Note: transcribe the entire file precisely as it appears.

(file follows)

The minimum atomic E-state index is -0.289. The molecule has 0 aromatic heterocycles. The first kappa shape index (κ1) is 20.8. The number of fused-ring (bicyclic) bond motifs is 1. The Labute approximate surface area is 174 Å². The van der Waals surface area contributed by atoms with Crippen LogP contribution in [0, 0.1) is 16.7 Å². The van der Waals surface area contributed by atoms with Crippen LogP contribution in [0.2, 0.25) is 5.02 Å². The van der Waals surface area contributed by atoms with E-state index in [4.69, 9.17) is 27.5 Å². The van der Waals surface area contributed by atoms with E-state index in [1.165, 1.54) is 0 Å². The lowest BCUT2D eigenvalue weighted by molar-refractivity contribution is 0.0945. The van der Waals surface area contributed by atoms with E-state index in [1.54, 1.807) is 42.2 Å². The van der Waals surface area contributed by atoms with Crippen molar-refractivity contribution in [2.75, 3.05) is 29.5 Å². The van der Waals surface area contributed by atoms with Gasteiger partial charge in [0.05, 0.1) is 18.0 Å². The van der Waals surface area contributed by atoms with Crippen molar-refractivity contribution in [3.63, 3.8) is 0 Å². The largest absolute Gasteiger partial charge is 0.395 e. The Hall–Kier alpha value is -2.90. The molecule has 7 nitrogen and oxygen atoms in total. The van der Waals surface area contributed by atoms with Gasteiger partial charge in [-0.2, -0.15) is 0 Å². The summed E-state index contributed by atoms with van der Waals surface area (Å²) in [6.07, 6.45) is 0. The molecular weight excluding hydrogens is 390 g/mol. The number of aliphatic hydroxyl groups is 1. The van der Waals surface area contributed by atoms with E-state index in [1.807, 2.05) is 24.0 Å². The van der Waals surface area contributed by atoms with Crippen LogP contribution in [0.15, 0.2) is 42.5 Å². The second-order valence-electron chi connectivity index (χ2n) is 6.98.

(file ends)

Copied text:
The minimum atomic E-state index is -0.289. The molecule has 0 aromatic heterocycles. The first kappa shape index (κ1) is 20.8. The number of fused-ring (bicyclic) bond motifs is 1. The Labute approximate surface area is 174 Å². The van der Waals surface area contributed by atoms with Crippen LogP contribution in [0, 0.1) is 16.7 Å². The van der Waals surface area contributed by atoms with Crippen LogP contribution in [0.2, 0.25) is 5.02 Å². The van der Waals surface area contributed by atoms with E-state index in [4.69, 9.17) is 27.5 Å². The van der Waals surface area contributed by atoms with E-state index in [1.165, 1.54) is 0 Å². The lowest BCUT2D eigenvalue weighted by molar-refractivity contribution is 0.0945. The van der Waals surface area contributed by atoms with E-state index in [1.54, 1.807) is 42.2 Å². The van der Waals surface area contributed by atoms with Crippen molar-refractivity contribution in [2.75, 3.05) is 29.5 Å². The van der Waals surface area contributed by atoms with Gasteiger partial charge in [0.05, 0.1) is 18.0 Å². The van der Waals surface area contributed by atoms with Crippen molar-refractivity contribution in [3.63, 3.8) is 0 Å². The largest absolute Gasteiger partial charge is 0.395 e. The Hall–Kier alpha value is -2.90. The molecule has 7 nitrogen and oxygen atoms in total. The van der Waals surface area contributed by atoms with Gasteiger partial charge in [-0.2, -0.15) is 0 Å². The summed E-state index contributed by atoms with van der Waals surface area (Å²) in [6.07, 6.45) is 0. The molecular weight excluding hydrogens is 390 g/mol. The number of aliphatic hydroxyl groups is 1. The van der Waals surface area contributed by atoms with E-state index in [1.807, 2.05) is 24.0 Å². The van der Waals surface area contributed by atoms with Crippen LogP contribution in [0.15, 0.2) is 42.5 Å². The second-order valence-electron chi connectivity index (χ2n) is 6.98.